I’m Sophie, a recent University of Manchester graduate who now works as an intern in in the Access and Success Team! I’m from a Widening Participation (WP) background myself, and it’s so interesting and exciting to see how the team works from the other side. I wanted to give an overview of the Manchester Distance Access Scheme, or MDAS, particularly with the perspective of someone who studied a humanities subject, since I’m a history graduate myself.
I wish I had taken advantage of MDAS when applying to the University of Manchester. The University of Manchester was always my firm choice to study my undergraduate History degree, and now, working in the Access and Success Team as a graduate, I’ve been able to see from the other side of the process how much confidence and how many skills MDAS imbues in its participants. As someone from a WP background myself, I can only imagine how much more smoothly my first few months at university might have been if I’d used MDAS as a foundation to build my student experience on!
In this post, I wanted to give an overview of MDAS and how it can provide WP students with the necessary tools to succeed and be confident at The University of Manchester, specifically in humanities related subjects. Though of course, MDAS is a great programme to be a part of whatever your undergraduate degree choice is! I studied History, but there is a lot of crossover in the skills used in humanities and arts subjects; essay-writing; complex referencing styles; analytical and critical thinking; self-motivation. This core set of skills that MDAS helps you develop will be useful not only in your undergraduate studies, but far beyond too!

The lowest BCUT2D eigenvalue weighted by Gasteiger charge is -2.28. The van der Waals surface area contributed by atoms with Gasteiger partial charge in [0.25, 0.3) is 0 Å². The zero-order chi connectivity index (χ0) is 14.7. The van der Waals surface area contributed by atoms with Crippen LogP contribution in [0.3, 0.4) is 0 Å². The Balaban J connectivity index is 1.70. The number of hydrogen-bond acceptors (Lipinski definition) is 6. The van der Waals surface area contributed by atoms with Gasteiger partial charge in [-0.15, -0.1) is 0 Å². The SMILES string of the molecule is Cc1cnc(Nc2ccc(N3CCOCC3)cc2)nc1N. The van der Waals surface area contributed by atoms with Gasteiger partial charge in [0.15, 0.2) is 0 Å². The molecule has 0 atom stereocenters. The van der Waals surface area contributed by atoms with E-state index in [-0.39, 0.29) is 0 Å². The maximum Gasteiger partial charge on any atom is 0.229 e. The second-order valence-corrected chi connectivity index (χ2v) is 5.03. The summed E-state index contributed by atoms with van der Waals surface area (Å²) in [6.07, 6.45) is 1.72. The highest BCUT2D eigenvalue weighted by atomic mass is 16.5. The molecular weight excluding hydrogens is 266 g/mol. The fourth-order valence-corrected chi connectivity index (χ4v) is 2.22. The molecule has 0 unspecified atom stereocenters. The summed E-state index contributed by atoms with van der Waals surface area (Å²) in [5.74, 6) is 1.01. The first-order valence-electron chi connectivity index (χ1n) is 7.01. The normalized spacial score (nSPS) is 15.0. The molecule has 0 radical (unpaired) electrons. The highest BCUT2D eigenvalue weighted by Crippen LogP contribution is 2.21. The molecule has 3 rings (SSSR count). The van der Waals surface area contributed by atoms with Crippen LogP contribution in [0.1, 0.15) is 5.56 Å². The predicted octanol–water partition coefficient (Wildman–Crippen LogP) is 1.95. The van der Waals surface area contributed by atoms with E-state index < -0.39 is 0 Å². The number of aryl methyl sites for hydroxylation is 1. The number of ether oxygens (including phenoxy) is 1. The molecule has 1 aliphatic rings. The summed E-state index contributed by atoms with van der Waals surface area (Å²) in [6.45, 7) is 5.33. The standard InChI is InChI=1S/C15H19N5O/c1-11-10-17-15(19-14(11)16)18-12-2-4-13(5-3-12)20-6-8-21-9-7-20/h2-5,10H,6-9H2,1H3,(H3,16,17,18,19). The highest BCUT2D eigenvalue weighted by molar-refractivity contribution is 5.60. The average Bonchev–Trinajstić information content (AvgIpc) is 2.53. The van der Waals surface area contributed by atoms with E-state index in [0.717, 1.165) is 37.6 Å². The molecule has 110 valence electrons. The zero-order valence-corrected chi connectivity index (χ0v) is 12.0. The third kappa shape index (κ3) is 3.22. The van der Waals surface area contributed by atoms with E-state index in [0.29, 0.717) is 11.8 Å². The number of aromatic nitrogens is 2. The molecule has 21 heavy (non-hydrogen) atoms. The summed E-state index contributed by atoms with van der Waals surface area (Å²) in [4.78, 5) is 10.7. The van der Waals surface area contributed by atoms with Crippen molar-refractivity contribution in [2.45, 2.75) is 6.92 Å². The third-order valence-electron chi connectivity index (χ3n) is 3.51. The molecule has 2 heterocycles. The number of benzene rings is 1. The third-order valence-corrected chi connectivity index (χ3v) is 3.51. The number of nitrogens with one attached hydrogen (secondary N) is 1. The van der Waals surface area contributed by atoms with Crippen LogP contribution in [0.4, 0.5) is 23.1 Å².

As a WP student myself, I often found that many of my peers knew far more about the skills they needed at university, or the kinds of assignments they’d be working on. Perhaps their parents had gone to the same or a similar institution, or maybe they’d studied at a school that had more resources and time to spend informing them about Higher Education. Either way: I’d felt a bit clueless at times!
I can only imagine how much help MDAS would have given me. MDAS has two parts to it, an Academic Skills module, and a Mini Degree module, both of which expand your academic skillset and give greater exposure to the way studies and assignments work here at Manchester. For the latter module of MDAS, you’ll also have the support of an academic tutor, and having that personal connection to your future place of study can really help you feel more settled when the undergraduate course begins and you already know a faculty member.
The first module, Academic Skills, is made up of five parts: